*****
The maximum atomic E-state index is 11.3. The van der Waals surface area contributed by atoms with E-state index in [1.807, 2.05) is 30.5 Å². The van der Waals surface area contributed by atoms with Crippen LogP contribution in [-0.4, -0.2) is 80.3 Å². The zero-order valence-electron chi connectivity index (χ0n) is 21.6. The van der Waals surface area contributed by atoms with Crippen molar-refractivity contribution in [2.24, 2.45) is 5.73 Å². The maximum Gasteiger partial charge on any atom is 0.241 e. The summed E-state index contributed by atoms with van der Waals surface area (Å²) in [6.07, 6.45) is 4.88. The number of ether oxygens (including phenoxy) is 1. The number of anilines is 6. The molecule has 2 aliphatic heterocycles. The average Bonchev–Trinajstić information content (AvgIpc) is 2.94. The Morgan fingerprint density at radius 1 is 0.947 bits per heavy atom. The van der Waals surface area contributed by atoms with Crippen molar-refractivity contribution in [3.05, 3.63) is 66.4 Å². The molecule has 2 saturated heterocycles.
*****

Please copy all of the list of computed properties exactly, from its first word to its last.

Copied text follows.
The maximum atomic E-state index is 11.3. The van der Waals surface area contributed by atoms with E-state index in [1.807, 2.05) is 30.5 Å². The van der Waals surface area contributed by atoms with Crippen LogP contribution in [-0.4, -0.2) is 80.3 Å². The zero-order valence-electron chi connectivity index (χ0n) is 21.6. The van der Waals surface area contributed by atoms with Crippen molar-refractivity contribution in [2.24, 2.45) is 5.73 Å². The maximum Gasteiger partial charge on any atom is 0.241 e. The summed E-state index contributed by atoms with van der Waals surface area (Å²) in [6.07, 6.45) is 4.88. The number of ether oxygens (including phenoxy) is 1. The number of anilines is 6. The molecule has 2 aliphatic heterocycles. The average Bonchev–Trinajstić information content (AvgIpc) is 2.94. The Morgan fingerprint density at radius 1 is 0.947 bits per heavy atom. The van der Waals surface area contributed by atoms with Crippen molar-refractivity contribution in [3.05, 3.63) is 66.4 Å². The molecule has 2 saturated heterocycles.